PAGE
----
vs = c + ve 3
Every set member is the sub-set of the particular speed in its relation to the inertial system of the macro source whose speed differs from the speeds of other sub-sets. In the next moment, new set is «formed» in the macro source with its sub-sets that are different than the previous ones, but are within the same borders. Sets' shifting is highly intensive and thus is created the impression of a macro source emitting light in every moment with all possible speeds from the interval (2).
If we could imagine a fictitious macro source emitting complete electromagnetic spectrum in its inertial system altogether with other complete non-electromagnetic spectra, then all conclusions about light spectra are related to such source (complete spectra) as well.
GRAPHIC VIEW OF THE LIGHT EMISSION
VS = C + Ve
Spectrum (3) could be detected in such inertial system in which such spectrum has the velocity c, in other words speed vr of such inertial system in its relation to the inertial system of macro source must satisfy condition
vs - vr = c 4
This is the requirement for a detection achievement. Because vs = c + ve, it follows that
vr = ve 5
If the observer's (detector's) velocity in relation to the macro source is outside of such set, interaction between any spectrum emitted by the source and the detector is not going to be possible because such source does not emit spectrum which is possible to detect in such case in the observer's inertial system. Thus, the extreme velocities of the spectra yet possible to be detected are vs min = c + ve min, and vs max = c + ve max.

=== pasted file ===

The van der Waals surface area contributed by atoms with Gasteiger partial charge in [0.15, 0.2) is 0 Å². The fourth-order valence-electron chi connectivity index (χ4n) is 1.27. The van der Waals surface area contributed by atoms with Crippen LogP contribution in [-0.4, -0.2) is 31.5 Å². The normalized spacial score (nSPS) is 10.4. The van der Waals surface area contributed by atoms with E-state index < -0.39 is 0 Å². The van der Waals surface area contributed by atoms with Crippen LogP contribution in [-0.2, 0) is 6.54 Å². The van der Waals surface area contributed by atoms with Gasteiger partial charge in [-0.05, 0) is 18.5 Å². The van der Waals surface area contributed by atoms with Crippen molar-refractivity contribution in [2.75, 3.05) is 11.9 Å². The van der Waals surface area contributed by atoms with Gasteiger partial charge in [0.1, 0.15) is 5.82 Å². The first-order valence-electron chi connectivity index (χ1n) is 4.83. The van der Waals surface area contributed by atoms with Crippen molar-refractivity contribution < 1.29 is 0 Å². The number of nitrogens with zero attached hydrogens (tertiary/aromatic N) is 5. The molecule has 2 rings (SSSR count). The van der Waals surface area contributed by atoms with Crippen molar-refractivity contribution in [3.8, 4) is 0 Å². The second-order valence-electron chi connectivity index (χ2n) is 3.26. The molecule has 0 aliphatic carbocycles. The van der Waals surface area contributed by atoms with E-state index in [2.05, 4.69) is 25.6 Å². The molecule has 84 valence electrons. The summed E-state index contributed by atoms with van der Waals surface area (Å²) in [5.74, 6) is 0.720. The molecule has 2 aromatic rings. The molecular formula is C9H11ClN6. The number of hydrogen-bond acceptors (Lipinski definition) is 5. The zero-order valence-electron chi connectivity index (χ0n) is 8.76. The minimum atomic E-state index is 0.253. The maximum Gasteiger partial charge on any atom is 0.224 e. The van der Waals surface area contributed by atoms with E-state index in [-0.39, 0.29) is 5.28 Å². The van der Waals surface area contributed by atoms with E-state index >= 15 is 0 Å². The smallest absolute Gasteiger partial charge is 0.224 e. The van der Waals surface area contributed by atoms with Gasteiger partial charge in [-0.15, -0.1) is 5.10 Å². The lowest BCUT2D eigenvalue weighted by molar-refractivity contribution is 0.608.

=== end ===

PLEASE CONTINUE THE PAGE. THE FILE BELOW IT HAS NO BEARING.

The light could be detected from any inertial system in the set (6), but the group (6) contains an infinite number of inertials systems, so it appears as macro source should emit an infinite number of spectra, so to speak, one spectrum of appropriate
speed for each inertial system, or otherwise macro source ought to radiate with infitely great energy, or with final amount of energy necessary to be divided over infinite number of inertial systems. Naturally, neither one, nor the other is possible. However, it comes out that it is not even necessary !
The macrodetector is also a set of elementary detectors that are moving (vibrating) at various speeds vd in their relation to the macrodetectors inertial system. Those speeds are of much lower intensity than those speeds of the elementary sources. The assemblage of these speeds is limited by the extreme speeds, and so we have got
vd min < vd < vd max 7
No matter how small the difference between the extreme speeds of such set, it contains an infinite number of various speeds taken over by the elementary detector during only one vibration. If macrodetector (an observer) is positioned within the inertial system which in relation to the macro source’s inertial system has a velocity vp, then the elementary detector is within certain moment positioned in the inertial system with velocity vr = vp + vd in relation to the macro source’s inertial system.
By exchanging the signs in the expression (4) we get
vs - vp - vd = c 8
Elementary detector takes over all speeds vd between the speeds vd min and vd max in the very short period of time, so it is sufficient that macro source emits any one and only one spectrum from the interval of speeds
c + vp + vd min < vs < c + vp + vd max 9